The research assumes that parking will remain free in the Kippax group centre. This is an assumption with no basis, and defies a trend across Canberra to introduce paid parking where demand for parking exceeds supply.

The analysis also notes market concerns on the ability of Kippax Fair owners to deliver the proposal, and advises of greatly reduced appetite for new supermarket sites in the ACT. As a retail analysis report it totally ignores social and environmental factors and does not apply them against the objectives from the Kippax master Plan.

Further information on the Macro Plan Dimasi research can be found on pages 15 and 16 of Attachment B (Kippax green Space and Urban Heat Island effects presentation). The BCC urge the ACT Government to release this report.

Land Use Zones

As already noted above, The BCC have concerns about Section 89, Block 1 being swapped for Section 51 and used for community use. In the revision, Section 89, Block 1 is PRZ1 zoned, however it is likely that pressure could be applied to use this for community use under CFZ zoning between the draft master plan process and a precinct code appearing.

Building Heights

Proposed new height limits would enable retail expansion on the existing Kippax Fair footprint up to a height of six storeys. The BCC would prefer to see medium rise heights in the Kippax Group centre of three to six storeys. We have no objections to the heights proposed around Hardwick Crescent.

 

We do not support the proposed building heights on Section 51, blocks 47 and 35 and as noted above, urge that this remain zoned as Urban Open Space, and not built over.

 

Pedestrian and Cyclist Connections

The 2018 revision simply assumes that the Kippax Fair owner’s private proposal will occur, and that this will allow people to walk from Moyes Crescent into the Kippax centre.

The BCC continue to support a new road connection from Moyes Crescent to Hardwick Crescent to enhance vehicle, cyclist and pedestrian access, and improve future public transport options.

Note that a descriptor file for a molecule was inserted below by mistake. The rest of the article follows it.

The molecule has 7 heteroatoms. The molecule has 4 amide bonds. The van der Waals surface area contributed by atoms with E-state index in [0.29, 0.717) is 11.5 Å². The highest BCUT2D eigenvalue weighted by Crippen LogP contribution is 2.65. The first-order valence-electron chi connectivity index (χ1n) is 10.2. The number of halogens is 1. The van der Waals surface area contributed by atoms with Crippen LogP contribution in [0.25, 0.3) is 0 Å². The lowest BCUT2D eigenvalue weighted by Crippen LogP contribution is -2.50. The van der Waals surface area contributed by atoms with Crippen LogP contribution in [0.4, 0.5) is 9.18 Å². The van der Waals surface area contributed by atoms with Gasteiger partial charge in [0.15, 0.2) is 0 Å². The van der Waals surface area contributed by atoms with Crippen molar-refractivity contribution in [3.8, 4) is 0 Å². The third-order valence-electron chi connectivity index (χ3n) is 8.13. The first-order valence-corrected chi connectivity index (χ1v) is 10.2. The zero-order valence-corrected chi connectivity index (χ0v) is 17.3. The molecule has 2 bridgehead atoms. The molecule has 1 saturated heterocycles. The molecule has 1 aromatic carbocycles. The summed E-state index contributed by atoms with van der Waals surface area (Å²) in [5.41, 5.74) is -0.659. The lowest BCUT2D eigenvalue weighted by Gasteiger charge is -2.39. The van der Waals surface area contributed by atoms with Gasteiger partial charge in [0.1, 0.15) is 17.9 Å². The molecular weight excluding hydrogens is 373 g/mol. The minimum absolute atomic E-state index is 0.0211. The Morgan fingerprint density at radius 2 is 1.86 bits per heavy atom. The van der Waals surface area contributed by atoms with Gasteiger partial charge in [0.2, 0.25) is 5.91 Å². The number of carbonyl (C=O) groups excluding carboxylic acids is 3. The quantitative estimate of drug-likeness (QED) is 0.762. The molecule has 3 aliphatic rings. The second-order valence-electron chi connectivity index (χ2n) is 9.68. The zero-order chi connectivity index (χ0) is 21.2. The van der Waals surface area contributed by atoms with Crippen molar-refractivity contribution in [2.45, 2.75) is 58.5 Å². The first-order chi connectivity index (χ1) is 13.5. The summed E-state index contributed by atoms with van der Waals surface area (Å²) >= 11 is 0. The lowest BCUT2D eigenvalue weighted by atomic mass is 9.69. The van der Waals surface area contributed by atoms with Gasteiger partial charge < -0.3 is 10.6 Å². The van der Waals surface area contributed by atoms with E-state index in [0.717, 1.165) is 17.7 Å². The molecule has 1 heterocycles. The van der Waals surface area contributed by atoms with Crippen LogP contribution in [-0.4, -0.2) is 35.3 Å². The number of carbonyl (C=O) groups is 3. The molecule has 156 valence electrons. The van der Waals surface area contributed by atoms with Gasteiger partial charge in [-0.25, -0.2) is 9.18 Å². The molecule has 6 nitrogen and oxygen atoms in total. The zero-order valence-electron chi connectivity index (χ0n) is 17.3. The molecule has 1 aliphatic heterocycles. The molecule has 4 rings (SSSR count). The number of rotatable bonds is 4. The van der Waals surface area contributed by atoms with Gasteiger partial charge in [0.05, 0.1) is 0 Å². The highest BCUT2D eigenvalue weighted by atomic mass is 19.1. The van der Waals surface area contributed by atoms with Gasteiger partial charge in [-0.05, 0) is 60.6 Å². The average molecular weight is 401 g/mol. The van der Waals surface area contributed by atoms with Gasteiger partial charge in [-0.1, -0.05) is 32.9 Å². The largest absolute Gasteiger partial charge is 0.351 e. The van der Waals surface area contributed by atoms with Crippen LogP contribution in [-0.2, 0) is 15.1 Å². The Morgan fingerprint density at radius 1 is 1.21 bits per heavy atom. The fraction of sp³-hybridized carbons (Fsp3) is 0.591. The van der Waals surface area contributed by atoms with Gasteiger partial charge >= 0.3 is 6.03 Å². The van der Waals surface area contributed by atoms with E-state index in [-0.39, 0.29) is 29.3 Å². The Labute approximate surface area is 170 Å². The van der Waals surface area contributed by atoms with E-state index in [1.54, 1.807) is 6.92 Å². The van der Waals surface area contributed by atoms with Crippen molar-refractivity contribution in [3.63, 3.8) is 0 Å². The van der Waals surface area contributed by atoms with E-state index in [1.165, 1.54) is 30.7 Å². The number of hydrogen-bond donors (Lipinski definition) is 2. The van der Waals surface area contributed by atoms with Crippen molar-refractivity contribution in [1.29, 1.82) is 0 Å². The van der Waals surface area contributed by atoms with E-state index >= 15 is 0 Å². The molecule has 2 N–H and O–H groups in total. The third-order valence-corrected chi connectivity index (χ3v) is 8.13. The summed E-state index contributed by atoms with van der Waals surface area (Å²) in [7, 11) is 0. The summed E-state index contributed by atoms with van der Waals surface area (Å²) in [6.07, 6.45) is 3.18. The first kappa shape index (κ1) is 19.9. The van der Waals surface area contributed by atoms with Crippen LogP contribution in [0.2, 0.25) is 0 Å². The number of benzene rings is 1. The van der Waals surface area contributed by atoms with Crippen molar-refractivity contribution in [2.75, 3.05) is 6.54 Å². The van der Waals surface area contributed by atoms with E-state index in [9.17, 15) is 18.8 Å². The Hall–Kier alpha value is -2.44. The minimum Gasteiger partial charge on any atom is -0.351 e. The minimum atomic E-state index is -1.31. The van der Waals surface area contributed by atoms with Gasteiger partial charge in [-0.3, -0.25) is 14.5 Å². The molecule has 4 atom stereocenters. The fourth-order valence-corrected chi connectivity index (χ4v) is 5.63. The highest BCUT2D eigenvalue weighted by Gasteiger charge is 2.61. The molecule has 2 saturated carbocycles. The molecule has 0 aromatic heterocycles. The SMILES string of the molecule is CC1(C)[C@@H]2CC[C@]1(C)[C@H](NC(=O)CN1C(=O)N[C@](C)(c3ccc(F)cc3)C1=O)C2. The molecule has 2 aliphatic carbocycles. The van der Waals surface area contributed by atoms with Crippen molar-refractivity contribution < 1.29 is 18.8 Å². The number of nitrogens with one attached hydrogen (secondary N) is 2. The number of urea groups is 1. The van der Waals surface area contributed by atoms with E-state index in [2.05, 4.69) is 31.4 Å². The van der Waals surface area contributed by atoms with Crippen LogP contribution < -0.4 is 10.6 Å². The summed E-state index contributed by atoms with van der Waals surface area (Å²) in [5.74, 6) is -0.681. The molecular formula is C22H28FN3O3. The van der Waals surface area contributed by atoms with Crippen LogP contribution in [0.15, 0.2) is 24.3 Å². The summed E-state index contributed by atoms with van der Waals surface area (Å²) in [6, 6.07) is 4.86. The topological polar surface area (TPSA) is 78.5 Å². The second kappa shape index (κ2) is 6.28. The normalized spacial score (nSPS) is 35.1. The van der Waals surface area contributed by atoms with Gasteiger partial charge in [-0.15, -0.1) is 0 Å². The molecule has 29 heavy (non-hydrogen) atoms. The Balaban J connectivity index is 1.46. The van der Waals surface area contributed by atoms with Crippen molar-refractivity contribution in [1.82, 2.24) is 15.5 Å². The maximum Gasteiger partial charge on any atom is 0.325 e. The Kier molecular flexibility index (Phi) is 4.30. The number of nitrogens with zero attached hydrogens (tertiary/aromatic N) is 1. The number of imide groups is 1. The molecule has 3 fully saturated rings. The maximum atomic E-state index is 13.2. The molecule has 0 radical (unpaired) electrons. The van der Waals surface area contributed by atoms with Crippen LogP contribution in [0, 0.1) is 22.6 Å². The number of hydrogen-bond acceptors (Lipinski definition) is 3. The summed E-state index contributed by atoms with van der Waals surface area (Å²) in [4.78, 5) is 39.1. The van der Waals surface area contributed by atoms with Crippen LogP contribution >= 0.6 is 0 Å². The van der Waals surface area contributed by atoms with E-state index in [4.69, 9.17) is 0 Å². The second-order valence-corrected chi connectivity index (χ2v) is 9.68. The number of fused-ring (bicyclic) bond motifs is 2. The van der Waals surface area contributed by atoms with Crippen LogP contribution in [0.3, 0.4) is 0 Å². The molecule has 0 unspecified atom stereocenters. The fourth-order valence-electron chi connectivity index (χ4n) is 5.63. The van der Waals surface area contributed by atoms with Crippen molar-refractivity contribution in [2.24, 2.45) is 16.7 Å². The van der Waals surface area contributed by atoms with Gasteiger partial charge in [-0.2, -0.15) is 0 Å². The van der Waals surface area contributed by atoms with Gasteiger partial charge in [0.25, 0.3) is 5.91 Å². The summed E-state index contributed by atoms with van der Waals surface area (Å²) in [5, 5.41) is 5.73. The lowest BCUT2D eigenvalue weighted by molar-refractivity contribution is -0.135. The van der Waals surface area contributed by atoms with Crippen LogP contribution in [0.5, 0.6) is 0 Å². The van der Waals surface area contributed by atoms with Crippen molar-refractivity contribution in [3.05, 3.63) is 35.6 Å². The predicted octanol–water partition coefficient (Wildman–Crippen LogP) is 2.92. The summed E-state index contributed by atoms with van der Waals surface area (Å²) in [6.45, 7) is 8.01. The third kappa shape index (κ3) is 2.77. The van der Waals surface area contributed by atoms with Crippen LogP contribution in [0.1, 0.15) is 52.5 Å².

Recommendations

The master plan process has become derailed and confusion over the outcomes sought for the Kippax Group Centre has been created.

The initial draft master plan from 2016 has the support of the BCC. The submission made by the BCC in 2016 was the result of an enormous community effort comprised of extensive community consultation, several public meetings hosted by the BCC for ACT Government Planners (and Kippax Fair) to present ideas, and feedback received by the BCC from members and residents.

The Kippax Fair owner’s private proposal is not the best option. In addition to the extra space made available to Kippax Fair through the proposed additional height provisions, they have the ability to make better use of the space at the immediate rear of their building currently used for parking and service access.

Commercial space can also be found by rezoning the government owned carparks of Section 86 (5000 sqm), Section 88 (3850 sqm) and (3830 sqm) Section 22, the old health centre. That is substantial area that can be both multilevel parking and/or commercial space.

To ensure that the community retains confidence in ACT Government planning processes, the BCC recommend the following:

  1. That the urban open space at Section 51, blocks 47 and 35 not be rezoned for commercial use and remain zoned for Urban Open Space.
  2. That the government owned carparks at Section 89, blocks 1 and 2 be made available for commercial use with increased parking provided in a basement or on the roof of a commercial building with street frontage retail.
  3. That the government owned carparks at Section 89, blocks 1 and 2 be provided to the market for commercial use through the auction process instead of a direct sale process.
  4. The recommendations from the 2016 draft master plan are adopted.
  5. That future master planning processes, or precinct code processes be open and transparent and not able to be reopened when subjected to lobbying pressure by paid consultants and commercial interests.